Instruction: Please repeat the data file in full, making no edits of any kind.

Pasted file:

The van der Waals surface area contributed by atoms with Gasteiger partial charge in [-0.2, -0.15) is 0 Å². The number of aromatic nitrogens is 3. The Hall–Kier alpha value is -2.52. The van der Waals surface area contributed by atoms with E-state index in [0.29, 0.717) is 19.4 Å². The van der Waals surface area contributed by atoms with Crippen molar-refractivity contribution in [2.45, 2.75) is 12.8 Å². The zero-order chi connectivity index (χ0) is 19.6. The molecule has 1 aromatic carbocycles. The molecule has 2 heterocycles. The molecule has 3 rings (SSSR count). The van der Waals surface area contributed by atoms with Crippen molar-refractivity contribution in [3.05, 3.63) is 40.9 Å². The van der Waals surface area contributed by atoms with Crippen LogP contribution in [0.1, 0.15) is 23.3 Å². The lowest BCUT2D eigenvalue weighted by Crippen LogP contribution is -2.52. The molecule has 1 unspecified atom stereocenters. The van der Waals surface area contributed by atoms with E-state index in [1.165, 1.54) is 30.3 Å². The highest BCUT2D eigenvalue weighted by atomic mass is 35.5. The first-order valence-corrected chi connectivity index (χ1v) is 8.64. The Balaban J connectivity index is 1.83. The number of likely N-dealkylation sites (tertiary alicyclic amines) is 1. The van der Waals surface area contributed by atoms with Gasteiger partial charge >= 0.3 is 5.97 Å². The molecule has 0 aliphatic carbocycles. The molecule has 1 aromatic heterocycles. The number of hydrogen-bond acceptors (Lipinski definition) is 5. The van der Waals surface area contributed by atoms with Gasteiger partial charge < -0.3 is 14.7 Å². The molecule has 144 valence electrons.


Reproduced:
The van der Waals surface area contributed by atoms with Gasteiger partial charge in [-0.2, -0.15) is 0 Å². The number of aromatic nitrogens is 3. The Hall–Kier alpha value is -2.52. The van der Waals surface area contributed by atoms with E-state index in [0.29, 0.717) is 19.4 Å². The van der Waals surface area contributed by atoms with Crippen molar-refractivity contribution in [2.45, 2.75) is 12.8 Å². The zero-order chi connectivity index (χ0) is 19.6. The molecule has 1 aromatic carbocycles. The molecule has 2 heterocycles. The molecule has 3 rings (SSSR count). The van der Waals surface area contributed by atoms with Crippen molar-refractivity contribution in [3.05, 3.63) is 40.9 Å². The van der Waals surface area contributed by atoms with Crippen LogP contribution in [0.1, 0.15) is 23.3 Å². The lowest BCUT2D eigenvalue weighted by Crippen LogP contribution is -2.52. The molecule has 1 unspecified atom stereocenters. The van der Waals surface area contributed by atoms with E-state index in [1.165, 1.54) is 30.3 Å². The highest BCUT2D eigenvalue weighted by atomic mass is 35.5. The first-order valence-corrected chi connectivity index (χ1v) is 8.64. The Balaban J connectivity index is 1.83. The number of likely N-dealkylation sites (tertiary alicyclic amines) is 1. The van der Waals surface area contributed by atoms with Gasteiger partial charge >= 0.3 is 5.97 Å². The molecule has 0 aliphatic carbocycles. The molecule has 1 aromatic heterocycles. The number of hydrogen-bond acceptors (Lipinski definition) is 5. The van der Waals surface area contributed by atoms with Gasteiger partial charge < -0.3 is 14.7 Å². The molecule has 144 valence electrons.